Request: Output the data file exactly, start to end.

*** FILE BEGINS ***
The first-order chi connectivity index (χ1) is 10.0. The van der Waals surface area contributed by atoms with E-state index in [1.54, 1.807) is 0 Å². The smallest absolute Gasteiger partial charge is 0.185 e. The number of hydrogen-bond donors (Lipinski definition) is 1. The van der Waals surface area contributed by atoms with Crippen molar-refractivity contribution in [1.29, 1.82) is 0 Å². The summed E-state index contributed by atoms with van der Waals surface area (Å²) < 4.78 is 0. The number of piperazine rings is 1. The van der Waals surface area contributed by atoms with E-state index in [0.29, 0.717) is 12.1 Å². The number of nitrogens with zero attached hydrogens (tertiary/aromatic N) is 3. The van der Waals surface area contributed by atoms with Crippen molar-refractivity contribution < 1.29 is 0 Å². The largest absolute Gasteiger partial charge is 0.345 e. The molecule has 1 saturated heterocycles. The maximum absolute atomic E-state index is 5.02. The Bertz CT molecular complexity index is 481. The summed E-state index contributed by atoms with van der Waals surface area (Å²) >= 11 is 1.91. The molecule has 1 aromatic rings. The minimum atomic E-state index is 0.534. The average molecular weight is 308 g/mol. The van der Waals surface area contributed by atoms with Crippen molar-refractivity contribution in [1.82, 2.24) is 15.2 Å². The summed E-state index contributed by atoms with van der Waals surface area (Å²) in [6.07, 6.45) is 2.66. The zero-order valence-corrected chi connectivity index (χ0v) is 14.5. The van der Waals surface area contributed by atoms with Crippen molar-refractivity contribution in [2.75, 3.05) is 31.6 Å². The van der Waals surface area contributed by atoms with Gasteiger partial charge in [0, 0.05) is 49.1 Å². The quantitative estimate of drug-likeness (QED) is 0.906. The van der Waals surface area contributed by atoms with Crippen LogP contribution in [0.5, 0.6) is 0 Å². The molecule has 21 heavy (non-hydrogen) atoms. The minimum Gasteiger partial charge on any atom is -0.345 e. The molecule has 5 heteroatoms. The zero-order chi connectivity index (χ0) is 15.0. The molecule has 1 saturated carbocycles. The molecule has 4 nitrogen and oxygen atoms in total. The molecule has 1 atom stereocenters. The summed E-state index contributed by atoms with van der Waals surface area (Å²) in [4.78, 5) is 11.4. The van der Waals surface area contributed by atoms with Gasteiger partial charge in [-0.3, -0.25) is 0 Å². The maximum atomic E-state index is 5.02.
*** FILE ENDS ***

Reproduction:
The first-order chi connectivity index (χ1) is 10.0. The van der Waals surface area contributed by atoms with E-state index in [1.54, 1.807) is 0 Å². The smallest absolute Gasteiger partial charge is 0.185 e. The number of hydrogen-bond donors (Lipinski definition) is 1. The van der Waals surface area contributed by atoms with Crippen molar-refractivity contribution in [1.29, 1.82) is 0 Å². The summed E-state index contributed by atoms with van der Waals surface area (Å²) < 4.78 is 0. The number of piperazine rings is 1. The van der Waals surface area contributed by atoms with E-state index in [0.29, 0.717) is 12.1 Å². The number of nitrogens with zero attached hydrogens (tertiary/aromatic N) is 3. The van der Waals surface area contributed by atoms with Crippen molar-refractivity contribution < 1.29 is 0 Å². The largest absolute Gasteiger partial charge is 0.345 e. The molecule has 1 saturated heterocycles. The maximum absolute atomic E-state index is 5.02. The Bertz CT molecular complexity index is 481. The summed E-state index contributed by atoms with van der Waals surface area (Å²) >= 11 is 1.91. The molecule has 1 aromatic rings. The minimum atomic E-state index is 0.534. The average molecular weight is 308 g/mol. The van der Waals surface area contributed by atoms with Crippen molar-refractivity contribution in [1.82, 2.24) is 15.2 Å². The summed E-state index contributed by atoms with van der Waals surface area (Å²) in [6.07, 6.45) is 2.66. The zero-order valence-corrected chi connectivity index (χ0v) is 14.5. The van der Waals surface area contributed by atoms with Crippen molar-refractivity contribution in [2.75, 3.05) is 31.6 Å². The van der Waals surface area contributed by atoms with Gasteiger partial charge in [0, 0.05) is 49.1 Å². The quantitative estimate of drug-likeness (QED) is 0.906. The van der Waals surface area contributed by atoms with Crippen LogP contribution in [0.5, 0.6) is 0 Å². The molecule has 21 heavy (non-hydrogen) atoms. The minimum Gasteiger partial charge on any atom is -0.345 e. The molecule has 5 heteroatoms. The zero-order chi connectivity index (χ0) is 15.0. The molecule has 1 saturated carbocycles. The molecule has 4 nitrogen and oxygen atoms in total. The molecule has 1 atom stereocenters. The summed E-state index contributed by atoms with van der Waals surface area (Å²) in [4.78, 5) is 11.4. The van der Waals surface area contributed by atoms with Gasteiger partial charge in [-0.3, -0.25) is 0 Å². The maximum atomic E-state index is 5.02.